(Images: Blumenauer by J. Maus/BikePortland. All others via Facebook)
On a day when we learned U.S. traffic fatalities in 2012 went up for the first time since 2005 — with notable spikes in bicycling and walking deaths — Oregon Congressmen Earl Blumenauer and Peter DeFazio joined with two of their Republican colleagues, Howard Coble (NC) and Mike McCaul (TX) to introduce the Bicycle and Pedestrian Safety Act (H.R. 3494).
The bill looks to balance federal traffic safety spending — which currently tilts drastically toward motor vehicle operators at the expense of people who use our roads on bikes or on foot. The bill’s authors claim that while almost 16 percent of traffic deaths in 2012 were people who were walking and bicycling, less than 1 percent of safety funding goes toward infrastructure to protect them. They also say that federal traffic safety improvements that have led to a declining rate of fatalities among motor vehicle operators and occupants, “have not helped all road users.” “Even as driver and passenger deaths have decreased, the percentage of bicyclist and pedestrian roadway deaths has increased in recent years.”
The fix, they say, is to decouple federal safety funding guidelines and give states more flexibility in how the money is spent.
Here’s an excerpt from a statement sent out by Rep. Blumenauer’s office yesterday:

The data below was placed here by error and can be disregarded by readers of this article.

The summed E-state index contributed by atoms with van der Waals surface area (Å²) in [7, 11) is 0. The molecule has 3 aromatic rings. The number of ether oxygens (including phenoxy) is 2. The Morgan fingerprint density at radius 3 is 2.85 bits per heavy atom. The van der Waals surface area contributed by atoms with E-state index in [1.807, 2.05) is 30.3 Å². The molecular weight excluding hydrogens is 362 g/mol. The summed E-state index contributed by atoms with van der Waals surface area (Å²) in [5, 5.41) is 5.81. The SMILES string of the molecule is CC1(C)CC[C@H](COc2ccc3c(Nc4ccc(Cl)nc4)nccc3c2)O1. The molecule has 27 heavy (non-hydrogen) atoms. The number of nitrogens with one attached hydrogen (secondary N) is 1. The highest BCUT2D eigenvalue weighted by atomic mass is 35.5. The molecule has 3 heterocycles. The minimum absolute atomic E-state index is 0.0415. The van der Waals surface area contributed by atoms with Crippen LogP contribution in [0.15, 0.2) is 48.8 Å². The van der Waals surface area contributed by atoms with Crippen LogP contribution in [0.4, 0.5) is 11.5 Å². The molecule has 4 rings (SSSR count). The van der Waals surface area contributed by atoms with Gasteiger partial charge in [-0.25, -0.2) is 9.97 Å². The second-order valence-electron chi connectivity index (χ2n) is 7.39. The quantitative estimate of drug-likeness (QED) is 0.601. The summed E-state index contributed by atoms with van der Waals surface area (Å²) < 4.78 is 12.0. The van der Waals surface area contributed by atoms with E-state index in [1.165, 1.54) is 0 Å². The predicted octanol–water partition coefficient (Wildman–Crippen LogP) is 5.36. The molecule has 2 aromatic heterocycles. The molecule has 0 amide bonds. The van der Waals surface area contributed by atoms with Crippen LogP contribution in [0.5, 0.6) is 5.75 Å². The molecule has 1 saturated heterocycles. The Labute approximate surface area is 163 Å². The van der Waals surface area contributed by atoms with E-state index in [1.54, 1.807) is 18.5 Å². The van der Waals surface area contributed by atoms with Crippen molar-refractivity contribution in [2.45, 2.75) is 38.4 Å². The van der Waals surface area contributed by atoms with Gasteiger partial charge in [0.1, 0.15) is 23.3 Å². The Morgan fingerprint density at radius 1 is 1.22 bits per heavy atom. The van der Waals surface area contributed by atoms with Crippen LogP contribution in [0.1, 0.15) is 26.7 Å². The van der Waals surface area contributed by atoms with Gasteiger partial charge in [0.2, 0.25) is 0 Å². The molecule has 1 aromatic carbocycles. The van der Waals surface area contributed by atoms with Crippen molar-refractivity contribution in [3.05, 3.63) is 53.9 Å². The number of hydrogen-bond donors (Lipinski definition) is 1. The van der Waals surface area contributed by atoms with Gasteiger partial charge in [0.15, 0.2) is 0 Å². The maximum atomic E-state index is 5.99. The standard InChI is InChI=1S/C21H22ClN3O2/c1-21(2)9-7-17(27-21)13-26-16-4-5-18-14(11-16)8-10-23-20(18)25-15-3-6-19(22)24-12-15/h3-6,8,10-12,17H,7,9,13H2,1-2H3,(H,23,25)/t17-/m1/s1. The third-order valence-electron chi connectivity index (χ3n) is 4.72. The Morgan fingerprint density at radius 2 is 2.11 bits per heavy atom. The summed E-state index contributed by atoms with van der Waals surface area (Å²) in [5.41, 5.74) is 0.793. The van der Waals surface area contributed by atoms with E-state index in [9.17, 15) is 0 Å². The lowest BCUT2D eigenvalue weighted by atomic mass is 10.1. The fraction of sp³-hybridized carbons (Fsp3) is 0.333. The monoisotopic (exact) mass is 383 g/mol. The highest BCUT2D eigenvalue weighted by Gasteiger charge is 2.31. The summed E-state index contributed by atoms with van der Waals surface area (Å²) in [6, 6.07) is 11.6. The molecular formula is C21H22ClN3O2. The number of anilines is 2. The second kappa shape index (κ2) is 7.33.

“[The bill] would require the US Department of Transportation to set separate measures for motorized and non-motorized safety. States would be able to set their own safety targets and have the flexibility to choose the best methods to meet them. The legislation encourages states to make their roadways safer without diverting funding from other safety needs.”
As a lever to make these changes, the bill’s sponsors point to the existing transportation law, MAP-21, which requires states to set performance goals for reducing traffic fatalities and injuries. If the goals aren’t met, the USDOT can require state DOTs and Metropolitan Planning Organizations (like Metro for our region) to set aside a larger portion of federal grant funds for safety-specific projects.
Rep. Blumenauer says the time for stronger non-motorized safety standards has come due to a 60 percent increase in the amount of bicycle commuters over the past decade.
While this bill is not likely to move on its own, it is something that could be stuffed into another piece of legislation. It also gives voters and lawmakers something to point to as an example of how biking and walking safety should be a bipartisan issue.